EIT Health, in collaboration with the U.S. National Academy of Medicine (NAM) and seven other global organizations, today announced that it will join a multiyear, multimillion-dollar international competition seeking breakthrough innovations to extend human health and function later in life.
Through its Headstart Programme, EIT Health will let start-ups enter the Healthy Longevity Global Competition, founded by the United States National Academy of Medicine (NAM) to support the next breakthroughs in healthy longevity. Successful applicants to Headstart will qualify for the first stage of this competition, known as NAM’s Health Longevity Global Grand Challenge.
Kurt Höller, EIT Health Business Creation Director, said he is happy “to bring our EIT Health Headstart Programme into this Health Global Grand Challenge and to join forces with the National Academy of Medicine and all these great institution from all over the world.”
Dramatic advances in medicine and public health have resulted in unprecedented extensions of the human lifespan across the world over the past century. By 2050, people over age 65 will number more than 1.6 billion, accounting for 20 percent of the global population – more than double the number today. Coupled with declining fertility rates, this demographic shift presents many challenges – to economic and workforce stability, health care systems, and communities – that could result in older people experiencing lower-quality well-being during a longer lifespan.
However, if global societies embrace strategies to maximize healthy longevity, the ageing population presents a tremendous opportunity, rather than a burden. Extending good health and productivity later in the lifespan would allow older people to remain active contributors to the economy, their communities, and families and reduce their overall need for social and health care services. Interdisciplinary research and innovation are urgently needed globally to generate important advances and breakthroughs that can help aging global populations achieve healthy longevity.
The Healthy Longevity Global Competition is conceptualized, founded, and coordinated internationally by the NAM. The competition calls on teams and individuals of any background – including biomedical sciences, technology and engineering, social sciences, financing, and beyond – to submit bold, innovative ideas, with the goal of extending the human health span. The competition seeks to amass a diverse portfolio of ideas, focusing on areas such as disease prevention, molecular pathways, mobility, functionality, social connectedness, and more.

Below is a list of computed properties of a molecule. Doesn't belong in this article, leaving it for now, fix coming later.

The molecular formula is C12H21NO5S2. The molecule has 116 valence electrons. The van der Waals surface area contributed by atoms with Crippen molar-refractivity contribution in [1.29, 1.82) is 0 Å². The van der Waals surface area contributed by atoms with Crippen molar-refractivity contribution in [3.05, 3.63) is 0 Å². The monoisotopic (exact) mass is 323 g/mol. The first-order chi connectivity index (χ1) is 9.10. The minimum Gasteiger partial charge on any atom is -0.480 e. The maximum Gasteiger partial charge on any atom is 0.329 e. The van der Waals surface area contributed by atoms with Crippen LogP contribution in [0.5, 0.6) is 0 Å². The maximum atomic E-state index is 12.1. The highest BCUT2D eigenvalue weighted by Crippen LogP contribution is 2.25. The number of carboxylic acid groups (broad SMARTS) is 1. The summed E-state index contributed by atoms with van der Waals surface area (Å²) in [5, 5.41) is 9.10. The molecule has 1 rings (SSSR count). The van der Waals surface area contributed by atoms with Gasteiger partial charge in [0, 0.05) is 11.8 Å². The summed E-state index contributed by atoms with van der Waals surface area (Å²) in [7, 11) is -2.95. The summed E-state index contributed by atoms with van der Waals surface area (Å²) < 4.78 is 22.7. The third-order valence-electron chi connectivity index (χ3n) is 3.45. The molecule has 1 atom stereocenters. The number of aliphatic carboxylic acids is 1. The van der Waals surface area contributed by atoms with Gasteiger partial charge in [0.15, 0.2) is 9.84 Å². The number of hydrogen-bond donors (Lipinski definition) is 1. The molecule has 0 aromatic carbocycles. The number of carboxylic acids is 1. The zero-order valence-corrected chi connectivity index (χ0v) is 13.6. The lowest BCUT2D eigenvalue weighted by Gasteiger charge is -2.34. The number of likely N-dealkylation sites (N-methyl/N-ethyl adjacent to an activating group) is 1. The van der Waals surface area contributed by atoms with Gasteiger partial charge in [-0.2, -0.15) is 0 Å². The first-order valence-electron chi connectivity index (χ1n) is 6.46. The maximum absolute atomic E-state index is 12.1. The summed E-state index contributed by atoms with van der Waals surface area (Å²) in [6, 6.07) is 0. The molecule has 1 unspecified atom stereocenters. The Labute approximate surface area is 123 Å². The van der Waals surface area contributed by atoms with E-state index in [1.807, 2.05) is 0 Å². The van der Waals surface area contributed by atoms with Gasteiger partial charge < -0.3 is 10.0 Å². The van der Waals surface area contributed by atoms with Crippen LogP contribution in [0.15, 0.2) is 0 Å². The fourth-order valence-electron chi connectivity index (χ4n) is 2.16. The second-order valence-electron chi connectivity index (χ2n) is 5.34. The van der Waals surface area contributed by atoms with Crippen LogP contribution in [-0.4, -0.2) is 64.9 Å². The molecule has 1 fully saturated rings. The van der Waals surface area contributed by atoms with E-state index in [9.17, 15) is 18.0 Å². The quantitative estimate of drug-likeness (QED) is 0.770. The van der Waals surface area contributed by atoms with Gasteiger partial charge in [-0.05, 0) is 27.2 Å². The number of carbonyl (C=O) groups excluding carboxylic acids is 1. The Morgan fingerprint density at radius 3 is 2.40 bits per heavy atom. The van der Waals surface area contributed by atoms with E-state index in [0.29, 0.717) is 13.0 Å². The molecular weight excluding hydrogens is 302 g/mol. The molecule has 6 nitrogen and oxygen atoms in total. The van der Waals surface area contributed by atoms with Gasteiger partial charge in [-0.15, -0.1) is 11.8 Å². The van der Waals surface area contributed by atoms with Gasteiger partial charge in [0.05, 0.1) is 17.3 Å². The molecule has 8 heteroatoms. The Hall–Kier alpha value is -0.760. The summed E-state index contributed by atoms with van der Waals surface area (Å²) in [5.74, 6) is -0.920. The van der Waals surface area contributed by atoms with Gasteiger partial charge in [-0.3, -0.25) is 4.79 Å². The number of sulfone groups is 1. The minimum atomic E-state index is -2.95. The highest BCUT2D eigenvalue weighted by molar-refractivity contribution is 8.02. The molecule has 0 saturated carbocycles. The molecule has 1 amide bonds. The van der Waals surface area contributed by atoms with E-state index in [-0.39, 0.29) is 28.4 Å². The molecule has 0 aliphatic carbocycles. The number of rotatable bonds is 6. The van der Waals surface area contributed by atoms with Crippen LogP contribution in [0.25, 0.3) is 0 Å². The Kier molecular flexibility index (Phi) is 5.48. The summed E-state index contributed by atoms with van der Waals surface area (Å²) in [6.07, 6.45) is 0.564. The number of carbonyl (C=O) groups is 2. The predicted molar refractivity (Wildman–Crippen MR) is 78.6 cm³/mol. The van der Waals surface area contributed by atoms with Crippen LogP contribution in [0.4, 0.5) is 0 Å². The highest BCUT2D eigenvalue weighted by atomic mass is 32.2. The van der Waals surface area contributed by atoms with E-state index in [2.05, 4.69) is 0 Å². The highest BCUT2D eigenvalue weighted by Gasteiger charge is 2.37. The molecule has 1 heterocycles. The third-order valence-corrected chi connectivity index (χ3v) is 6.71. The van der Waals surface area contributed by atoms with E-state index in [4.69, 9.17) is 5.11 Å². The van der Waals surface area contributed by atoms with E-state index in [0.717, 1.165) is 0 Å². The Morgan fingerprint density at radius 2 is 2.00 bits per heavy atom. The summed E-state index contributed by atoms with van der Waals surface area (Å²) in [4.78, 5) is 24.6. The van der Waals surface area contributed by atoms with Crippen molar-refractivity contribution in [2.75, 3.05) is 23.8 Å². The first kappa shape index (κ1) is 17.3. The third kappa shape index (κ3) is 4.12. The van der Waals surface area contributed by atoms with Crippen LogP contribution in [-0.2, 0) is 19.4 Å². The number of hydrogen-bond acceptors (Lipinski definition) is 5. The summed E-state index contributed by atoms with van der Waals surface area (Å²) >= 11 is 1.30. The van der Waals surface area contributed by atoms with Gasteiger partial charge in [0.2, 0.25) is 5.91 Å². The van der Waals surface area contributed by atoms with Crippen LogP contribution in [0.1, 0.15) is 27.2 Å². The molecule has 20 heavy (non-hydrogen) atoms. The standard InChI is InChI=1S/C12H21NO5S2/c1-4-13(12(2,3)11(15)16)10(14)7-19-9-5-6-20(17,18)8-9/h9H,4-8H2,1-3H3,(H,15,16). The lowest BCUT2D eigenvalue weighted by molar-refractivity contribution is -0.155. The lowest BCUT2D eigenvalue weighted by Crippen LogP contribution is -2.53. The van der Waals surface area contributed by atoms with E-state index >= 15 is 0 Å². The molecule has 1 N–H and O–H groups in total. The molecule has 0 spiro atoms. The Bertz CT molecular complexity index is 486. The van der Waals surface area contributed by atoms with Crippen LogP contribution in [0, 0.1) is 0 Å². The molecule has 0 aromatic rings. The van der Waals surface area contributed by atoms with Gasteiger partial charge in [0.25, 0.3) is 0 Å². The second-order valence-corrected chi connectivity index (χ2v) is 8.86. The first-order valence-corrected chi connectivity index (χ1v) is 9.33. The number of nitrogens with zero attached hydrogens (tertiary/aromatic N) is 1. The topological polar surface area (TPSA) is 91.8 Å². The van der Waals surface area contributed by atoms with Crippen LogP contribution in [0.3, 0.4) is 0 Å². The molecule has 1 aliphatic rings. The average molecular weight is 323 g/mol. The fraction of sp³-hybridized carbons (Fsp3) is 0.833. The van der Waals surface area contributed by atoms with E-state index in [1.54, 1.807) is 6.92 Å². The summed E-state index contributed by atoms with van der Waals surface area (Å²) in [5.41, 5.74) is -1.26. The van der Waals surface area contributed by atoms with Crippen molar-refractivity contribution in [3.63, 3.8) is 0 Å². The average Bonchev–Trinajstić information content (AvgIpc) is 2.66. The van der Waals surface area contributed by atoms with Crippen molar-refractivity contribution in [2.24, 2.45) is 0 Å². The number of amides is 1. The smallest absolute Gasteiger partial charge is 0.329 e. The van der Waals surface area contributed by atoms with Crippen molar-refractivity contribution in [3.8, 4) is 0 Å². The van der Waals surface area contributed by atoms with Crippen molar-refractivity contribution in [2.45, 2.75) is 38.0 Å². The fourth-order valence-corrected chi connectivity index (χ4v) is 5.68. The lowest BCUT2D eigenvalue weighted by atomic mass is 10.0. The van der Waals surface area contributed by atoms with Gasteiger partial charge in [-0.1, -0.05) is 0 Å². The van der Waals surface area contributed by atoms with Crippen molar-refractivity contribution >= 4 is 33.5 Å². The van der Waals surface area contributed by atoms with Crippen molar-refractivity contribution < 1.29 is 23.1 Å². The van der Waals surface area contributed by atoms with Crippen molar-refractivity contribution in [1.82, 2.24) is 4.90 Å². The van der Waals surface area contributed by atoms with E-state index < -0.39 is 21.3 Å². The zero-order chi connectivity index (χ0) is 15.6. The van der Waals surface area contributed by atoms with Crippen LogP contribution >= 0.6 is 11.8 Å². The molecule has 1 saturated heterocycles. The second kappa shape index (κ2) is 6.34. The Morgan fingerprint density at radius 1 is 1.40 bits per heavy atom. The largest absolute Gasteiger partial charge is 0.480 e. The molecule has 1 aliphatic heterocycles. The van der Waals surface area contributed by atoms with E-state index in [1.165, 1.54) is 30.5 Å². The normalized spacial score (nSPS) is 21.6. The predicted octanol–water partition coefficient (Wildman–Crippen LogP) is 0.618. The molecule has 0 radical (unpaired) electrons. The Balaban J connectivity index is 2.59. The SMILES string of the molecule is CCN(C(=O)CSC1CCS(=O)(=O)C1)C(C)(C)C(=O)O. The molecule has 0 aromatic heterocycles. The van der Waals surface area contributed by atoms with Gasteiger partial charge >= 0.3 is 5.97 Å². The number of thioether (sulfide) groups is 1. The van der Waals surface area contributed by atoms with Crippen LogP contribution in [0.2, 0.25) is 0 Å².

The competition consists of three phases internationally:
- Catalyst Phase: Approximately 450 awards worth $50 000 each will be issued globally as seed funding to advance new, innovative ideas (starting in 2020). Awardees will be invited to attend an annual Innovators Summit, the first of which is set for summer 2021, to share their work with policymakers, researchers, potential investors, and fellow innovators from around the world.
- Accelerator Phase: Awards worth $300,000 to $1 million USD or more will be issued to those meritorious Catalyst awardees who have demonstrated significant progress, in order to support the further advancement of their bold ideas (starting in 2021).
- Grand Prize: One or more grand prize(s) of up to $5 million USD will be awarded for achievement of a breakthrough innovation that extends human health span (starting in 2023).
Accessing the competition through EIT Health’s Headstart
In the first cut-off of the EIT Health 2020 Headstart Programme, there will be an additional opportunity for ventures with a focus on physical, mental, and social well-being for people as they age. Through its Headstart Programme, EIT Health will join a global innovation competition founded by the United States National Academy of Medicine (NAM) to support the next breakthroughs in healthy longevity. Successful applicants to Headstart will qualify for the first stage of this competition known as NAM’s Health Longevity Global Grand Challenge.